Thursday, October 7, 2010
Tom Emmer hit with an attorney malpractice lawsuit from a former client
Lawsuit filed in Wright County District Court Sept. 21 by a longtime supporter who says he ‘thought Emmer was my friend.’
By Karl Bremer
Tom Emmer, Republican candidate for Governor of Minnesota, is the subject of an attorney malpractice lawsuit filed in Wright County District Court September 21 by a longtime supporter, friend and legal client.
The lawsuit was filed by Steven R. Hackbarth and his roofing contracting company, Hackbarth Enterprises Corporation, both of Silver Lake, a McLeod County town southwest of Emmer's hometown of Delano. Emmer represented Hackbarth in a legal proceeding that resulted in a judgment against Hackbarth and cost him his state contractor’s license.
According to Hackbarth, one of his roofing materials suppliers sued him in 2009 over money the supplier claimed Hackbarth owed him.
“People charged my account with the supplier and they weren’t supposed to,” says Hackbarth. “I was disputing that with my supplier, so I asked Emmer to represent me. But he didn’t file the documents he was supposed to file with the court. He showed up the day of the hearing,” but beyond that, Hackbarth says, “he didn’t do nothing.”
According to Hackbarth, Emmer botched his case. He says Emmer only filed discovery papers in the lawsuit a week before the hearing, and failed to properly file other court documents. Hackbarth said he couldn’t reach an agreement with his supplier to pay back the money the supplier claimed he was owed since “our money was all tied up because of our house burning down” in March 2009.
He lost the case with his supplier, and as a result of the judgment against him, the state Department of Labor and Industry revoked his contractors license in May of this year and levied a $10,000 fine against him, $8,000 of which was stayed.
Hackbarth says at the time Emmer was representing him, “he listed all the reasons why they shouldn’t have granted (the supplier) a summary judgment.” But after he lost the case, and Hackbarth hired a lawyer to file a malpractice case against Emmer, “he’s saying the reason it isn’t malpractice is because it wasn’t winnable … because he didn’t think we had a good case.” Emmer’s response to the malpractice lawsuit, says Hackbarth, “was that he didn’t file anything because he didn’t believe me. I told him, this is the first you ever said that, and you had a duty to tell me. You don’t just not file any documents. His defense (against the malpractice lawsuit) was even worse than what he did before.”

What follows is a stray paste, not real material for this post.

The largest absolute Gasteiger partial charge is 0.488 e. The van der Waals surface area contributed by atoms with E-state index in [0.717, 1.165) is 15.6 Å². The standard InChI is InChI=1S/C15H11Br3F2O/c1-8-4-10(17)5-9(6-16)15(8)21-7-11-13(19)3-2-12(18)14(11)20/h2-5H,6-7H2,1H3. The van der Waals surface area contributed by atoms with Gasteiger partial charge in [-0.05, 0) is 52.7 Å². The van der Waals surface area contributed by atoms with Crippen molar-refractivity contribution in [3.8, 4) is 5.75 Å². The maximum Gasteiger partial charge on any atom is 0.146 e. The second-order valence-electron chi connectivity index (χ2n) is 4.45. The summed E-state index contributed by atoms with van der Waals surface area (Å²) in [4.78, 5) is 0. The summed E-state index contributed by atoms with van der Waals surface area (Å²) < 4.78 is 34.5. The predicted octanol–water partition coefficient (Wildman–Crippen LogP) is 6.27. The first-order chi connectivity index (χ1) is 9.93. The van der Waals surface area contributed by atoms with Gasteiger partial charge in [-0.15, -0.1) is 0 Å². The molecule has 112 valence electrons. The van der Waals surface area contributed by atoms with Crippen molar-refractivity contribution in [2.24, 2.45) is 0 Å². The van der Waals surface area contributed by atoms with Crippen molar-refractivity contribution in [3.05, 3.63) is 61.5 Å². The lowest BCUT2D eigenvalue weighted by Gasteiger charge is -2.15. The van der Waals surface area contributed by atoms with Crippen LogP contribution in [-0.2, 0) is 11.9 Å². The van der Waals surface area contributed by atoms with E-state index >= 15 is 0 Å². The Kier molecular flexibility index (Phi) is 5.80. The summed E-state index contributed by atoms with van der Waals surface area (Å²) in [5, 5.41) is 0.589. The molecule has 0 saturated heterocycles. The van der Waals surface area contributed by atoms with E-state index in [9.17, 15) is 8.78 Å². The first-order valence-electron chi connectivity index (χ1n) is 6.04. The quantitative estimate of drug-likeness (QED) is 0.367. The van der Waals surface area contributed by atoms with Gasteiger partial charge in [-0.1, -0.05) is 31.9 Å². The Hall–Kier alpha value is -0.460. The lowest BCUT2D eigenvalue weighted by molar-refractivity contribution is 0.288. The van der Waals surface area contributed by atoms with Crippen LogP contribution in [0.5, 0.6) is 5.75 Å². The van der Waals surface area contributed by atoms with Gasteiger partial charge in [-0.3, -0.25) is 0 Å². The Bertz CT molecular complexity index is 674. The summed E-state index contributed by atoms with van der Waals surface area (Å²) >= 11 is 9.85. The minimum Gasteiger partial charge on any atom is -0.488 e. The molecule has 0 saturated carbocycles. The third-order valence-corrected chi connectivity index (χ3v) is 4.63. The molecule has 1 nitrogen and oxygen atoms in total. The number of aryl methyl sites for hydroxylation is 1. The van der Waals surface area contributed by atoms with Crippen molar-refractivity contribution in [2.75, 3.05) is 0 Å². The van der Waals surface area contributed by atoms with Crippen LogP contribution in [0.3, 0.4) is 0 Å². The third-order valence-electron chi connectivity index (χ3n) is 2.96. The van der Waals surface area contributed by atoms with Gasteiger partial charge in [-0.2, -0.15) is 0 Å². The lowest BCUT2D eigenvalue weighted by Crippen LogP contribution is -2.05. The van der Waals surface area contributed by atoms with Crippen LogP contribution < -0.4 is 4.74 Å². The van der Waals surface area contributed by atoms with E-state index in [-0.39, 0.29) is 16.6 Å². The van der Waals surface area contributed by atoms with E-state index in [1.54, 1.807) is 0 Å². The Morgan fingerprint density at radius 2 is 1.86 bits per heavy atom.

Hackbarth says he has evidence that “totally contradicts” what Emmer is saying now about the lawsuit with his supplier.
Now, Hackbarth says, “Emmer is getting all nasty about it, blaming it on me. They hired a private investigator who’s making all kinds of bogus claims. They told us we better drop the suit, and if we didn’t drop the suit, he was going to release information about the house fire.” Hackbarth says he suspects the private investigator Emmer hired is trying to “stir up some trouble.”
In addition to poking around in the circumstances of his house fire, Hackbarth says, “Now they say they’re going to sue me for slander. All he does is threaten and stuff.” And, he adds, “They keep flooding us with paperwork. They’re trying to crush me in legal fees.”
Hackbarth is represented by attorney Robert C. Hart of St. Louis Park. Hackbarth’s malpractice complaint was filed against Thomas E. Emmer and Emmer's law practice, Emmer and Associates PA, September 17. The same day, the following documents were filed by Emmer’s lawyer, Michael D. Schwartz of Chanhassen, who has represented Emmer in previous legal actions, or by others on Emmer’s behalf: a “Motion to Dismiss or Alternatively for Summary Judgment;” a “Memorandum of Law in Support of Emmer Law’s Motion to Dismiss or Alternatively for Summary Judgment;” an affidavit for Schwartz; an affidavit of Craig S. Larson (a Craig S. Larson is a licensed private detective in Minnesota); and an attestation of Patrick H. O’Neill Jr., a St. Paul legal malpractice lawyer.
The case was filed in Wright County District Court on September 21. A hearing on the Motion for Summary Judgment has been scheduled for November 8, six days after the Nov. 2 election.
Hackbarth says Emmer has represented him in previous legal matters, and that he’s been a longtime supporter of Emmer’s past political campaigns.
“If he would have just apologized, it probably never would have come to this,” says Hackbarth. “I pulled floats for him in parades for years. I have a John Deere tractor. My daughter has a goat, and we’d put a sandwich board on the goat with Emmer signs. And now all I got was kicked in the head. I thought he was my friend.”
Hackbarth’s allegations seem to fit the pattern of bullying that Emmer has displayed in past legal disputes, as reported in the Star Tribune earlier this year.
Emmer campaign spokesman Carl Kuhl says he was aware of the malpractice lawsuit but did not respond to a series of questions about it by 10 p.m. tonight. Michael Schwartz, Emmer’s lawyer, could not be reached for comment. Hackbarth’s lawyer, Robert Hart, declined to comment beyond the legal filings.